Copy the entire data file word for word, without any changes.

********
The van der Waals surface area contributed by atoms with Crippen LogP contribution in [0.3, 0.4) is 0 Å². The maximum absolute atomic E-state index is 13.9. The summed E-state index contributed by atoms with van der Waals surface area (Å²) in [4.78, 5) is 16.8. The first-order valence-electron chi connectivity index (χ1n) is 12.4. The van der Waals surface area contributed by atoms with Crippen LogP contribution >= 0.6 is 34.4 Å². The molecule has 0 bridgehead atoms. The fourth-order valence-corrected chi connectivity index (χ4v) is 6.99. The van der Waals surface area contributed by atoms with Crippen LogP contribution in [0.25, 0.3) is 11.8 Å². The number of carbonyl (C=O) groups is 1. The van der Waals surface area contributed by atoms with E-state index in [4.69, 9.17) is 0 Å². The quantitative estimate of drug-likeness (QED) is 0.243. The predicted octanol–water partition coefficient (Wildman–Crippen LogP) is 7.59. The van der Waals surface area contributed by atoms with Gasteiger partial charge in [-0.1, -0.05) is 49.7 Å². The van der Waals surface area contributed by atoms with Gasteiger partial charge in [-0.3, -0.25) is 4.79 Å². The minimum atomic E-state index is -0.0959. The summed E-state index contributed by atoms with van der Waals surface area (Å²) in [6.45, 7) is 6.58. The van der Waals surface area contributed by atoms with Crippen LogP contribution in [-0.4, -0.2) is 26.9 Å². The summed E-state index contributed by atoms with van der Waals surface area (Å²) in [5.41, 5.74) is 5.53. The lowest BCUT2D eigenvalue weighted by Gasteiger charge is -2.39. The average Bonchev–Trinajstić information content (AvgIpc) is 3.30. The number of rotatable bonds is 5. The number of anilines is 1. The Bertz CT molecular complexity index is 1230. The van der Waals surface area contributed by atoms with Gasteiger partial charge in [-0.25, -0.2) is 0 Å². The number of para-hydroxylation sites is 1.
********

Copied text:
The van der Waals surface area contributed by atoms with Crippen LogP contribution in [0.3, 0.4) is 0 Å². The maximum absolute atomic E-state index is 13.9. The summed E-state index contributed by atoms with van der Waals surface area (Å²) in [4.78, 5) is 16.8. The first-order valence-electron chi connectivity index (χ1n) is 12.4. The van der Waals surface area contributed by atoms with Crippen LogP contribution >= 0.6 is 34.4 Å². The molecule has 0 bridgehead atoms. The fourth-order valence-corrected chi connectivity index (χ4v) is 6.99. The van der Waals surface area contributed by atoms with Crippen LogP contribution in [0.25, 0.3) is 11.8 Å². The number of carbonyl (C=O) groups is 1. The van der Waals surface area contributed by atoms with E-state index in [4.69, 9.17) is 0 Å². The quantitative estimate of drug-likeness (QED) is 0.243. The predicted octanol–water partition coefficient (Wildman–Crippen LogP) is 7.59. The van der Waals surface area contributed by atoms with Gasteiger partial charge in [-0.1, -0.05) is 49.7 Å². The van der Waals surface area contributed by atoms with Gasteiger partial charge in [-0.3, -0.25) is 4.79 Å². The minimum atomic E-state index is -0.0959. The summed E-state index contributed by atoms with van der Waals surface area (Å²) in [6.45, 7) is 6.58. The van der Waals surface area contributed by atoms with Crippen LogP contribution in [-0.4, -0.2) is 26.9 Å². The summed E-state index contributed by atoms with van der Waals surface area (Å²) in [5.41, 5.74) is 5.53. The lowest BCUT2D eigenvalue weighted by Gasteiger charge is -2.39. The average Bonchev–Trinajstić information content (AvgIpc) is 3.30. The number of rotatable bonds is 5. The number of anilines is 1. The Bertz CT molecular complexity index is 1230. The van der Waals surface area contributed by atoms with Gasteiger partial charge in [-0.25, -0.2) is 0 Å². The number of para-hydroxylation sites is 1.